Football: Return of the wizard for Scotland

Allan Johnston is set to help his country back to the good old days against the Czechs tonight.
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The Independent Online
SMALL, WELL balanced, with a low centre of gravity, quick feet and an innate impudence which meant he delighted in turning defenders dizzy before flighting his cross, the winger was once as integral to Scottish football culture as the tartan tammie, the half-time pie and the Old Firm being kept apart in semi-final draws.

From Charlie Cooke and Jimmy Johnstone through John Robertson and Davie Cooper to Gordon Strachan and Pat Nevin, touchline trickery was a major weapon in the national team's armoury. Then the era of wing-backs and wide midfielders kicked in. The specialist winger first became a luxury, then an endangered species.

Just when the triumph of functionalism over flair on Scotland's flanks appeared complete, Allan Johnston jinked into view at Sunderland. The 25-year-old with the classic winger's frame - he stands 5ft 7in and 9st 7lb - added a "new" dimension to the attack when introduced against Estonia and the Faroe Islands last autumn.

Johnston's impact was such that he looks certain to be asked to insinuate himself round the back of the Czech Republic's defence when the quest to qualify for Euro 2000 resumes tonight. Since Craig Brown's squad contains another winger in Rangers' Neil McCann, there is the nostalgic prospect of the Scots using the full width of Celtic Park as they strive to enhance a modest scoring record against the Group Nine favourites and Euro 96 finalists.

A Glaswegian, Johnston might have felt more at home at Ibrox had Saturday's match with Bosnia not been postponed. He grew up following Rangers (when he was not watching his brother, Sammy, who played for St Johnstone and is now assistant manager of Partick Thistle). On his last appearance there, with Heart of Midlothian early in 1996, he achieved the considerable feat of putting a hat-trick past Andy Goram.

Peter Reid was present that day and kept tabs on him the following season, which Johnston spent with Rennes in France following one of the first "Bosman" transfers involving a Scot. When, after a year of fluctuating fortunes, he decided to return to Britain, the Sunderland manager landed him for a bargain pounds 500,000.

At Hearts, Johnston was nicknamed "Sticky"; some say it was because there was nothing of him, like a stick insect, others that it came from his adhesive touch on the ball. At Sunderland, where he has forged a strong link with the left-back Michael Gray, the fans have dubbed him "Magic". The moniker may lack originality but seems appropriate given his capacity to conjure a cross when apparently boxed in by opponents.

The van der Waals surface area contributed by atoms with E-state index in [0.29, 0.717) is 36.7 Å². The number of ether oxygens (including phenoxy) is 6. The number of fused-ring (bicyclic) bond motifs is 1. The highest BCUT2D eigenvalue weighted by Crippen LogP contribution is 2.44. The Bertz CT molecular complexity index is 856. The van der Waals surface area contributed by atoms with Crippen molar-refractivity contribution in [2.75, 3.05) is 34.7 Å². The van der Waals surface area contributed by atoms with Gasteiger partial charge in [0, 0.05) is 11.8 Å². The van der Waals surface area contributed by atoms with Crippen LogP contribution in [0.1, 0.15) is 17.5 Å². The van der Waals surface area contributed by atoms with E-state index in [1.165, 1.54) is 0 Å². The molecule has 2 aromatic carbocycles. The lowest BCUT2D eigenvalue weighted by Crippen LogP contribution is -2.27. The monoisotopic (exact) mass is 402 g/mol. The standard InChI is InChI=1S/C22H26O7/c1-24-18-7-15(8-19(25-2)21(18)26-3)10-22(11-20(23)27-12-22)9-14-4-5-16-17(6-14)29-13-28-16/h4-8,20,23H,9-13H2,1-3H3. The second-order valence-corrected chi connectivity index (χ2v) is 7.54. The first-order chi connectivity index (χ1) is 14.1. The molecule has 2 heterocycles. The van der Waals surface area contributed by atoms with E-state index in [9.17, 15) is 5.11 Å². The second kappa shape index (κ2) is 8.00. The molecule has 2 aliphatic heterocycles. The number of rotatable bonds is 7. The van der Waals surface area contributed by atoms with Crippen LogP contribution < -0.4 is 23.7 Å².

Reid felt it was a quality of which Scotland should avail themselves and phoned Brown, urging him not to forget his player. The Scotland manager was aware of his capabilities, Johnston having been one of several Hearts players who made the Under-21 side, though he was sufficiently impressed by a first-hand appraisal to pick him for the senior pool.

"Allan did very well for us in his first two games," said Brown. "He plays on the left for his club, but we're well served there with the likes of Neil McCann, Callum Davidson and Stephen Glass, so we used him on the right. The pleasing thing is that he's good with both feet and happy to play either side.

"He doesn't go past people with pace - he's not going to embarrass a full-back for speed like Willie Henderson used to - but he uses his skill to create space in front of defenders and makes a very good angle to cross the ball. It's no coincidence that Niall Quinn is getting so many goals for Sunderland this season. We haven't got any big strikers like that, but we do have guys who support well from midfield and get goals, such as Craig Burley.

"Allan's ability to cross from tight positions reminds me of players like Charlie Cooke and Eddie Gray. He's something of a throwback in that respect. He has terrific skill and can beat a man with clever footwork, and he's also got a nice step-over trick, excellent delivery and a good game-awareness, which is vital at international level."

Scotland have grown accustomed to visiting sides, from the makeweights like the Faroese to teams from the other end of Fifa's world rankings, massing behind the ball and then countering quickly. "They defy you to break them down," Brown explained. "So you need somebody like Johnston or McCann, or possibly both, to get in behind them."

Brown cites the Netherlands as an example of a country who favour out- and-out wingers. Yet he fears they are a dying breed, despite the emergence of Johnston, McCann and Glass (absent injured at Newcastle). "With 4-4- 2, the wide men tend to cancel one another out and stop each other going forward. Players just don't get to the byline like they used to.

"Club managers can buy wingers, like Rangers did with McCann and Andrei Kanchelskis and Celtic did with Jackie McNamara and Regi Blinker, but I can't do that. Even in England, there are very few on the go now."

He speaks from experience, having made regular cross-border incursions to check on players (his most recent visit, for his sins, Brown was to Queen's Park Rangers versus Swindon). A recent trip to Sunderland, whom he saw close in on the Premiership by beating Norwich, satisfied him that Johnston's magic is in good working order. "He played very well, and I gather he scored two cracking goals against Bolton the other week.

"I see players like Johnston, McCann, Glass, Davidson, Barry Ferguson, Mark Burchill, Christian Dailly and maybe Paul Ritchie as the nucleus of our future team. If we can just get past this transitional period without failing to qualify, I'm sure there's a really good side in the making, with wingers to boot."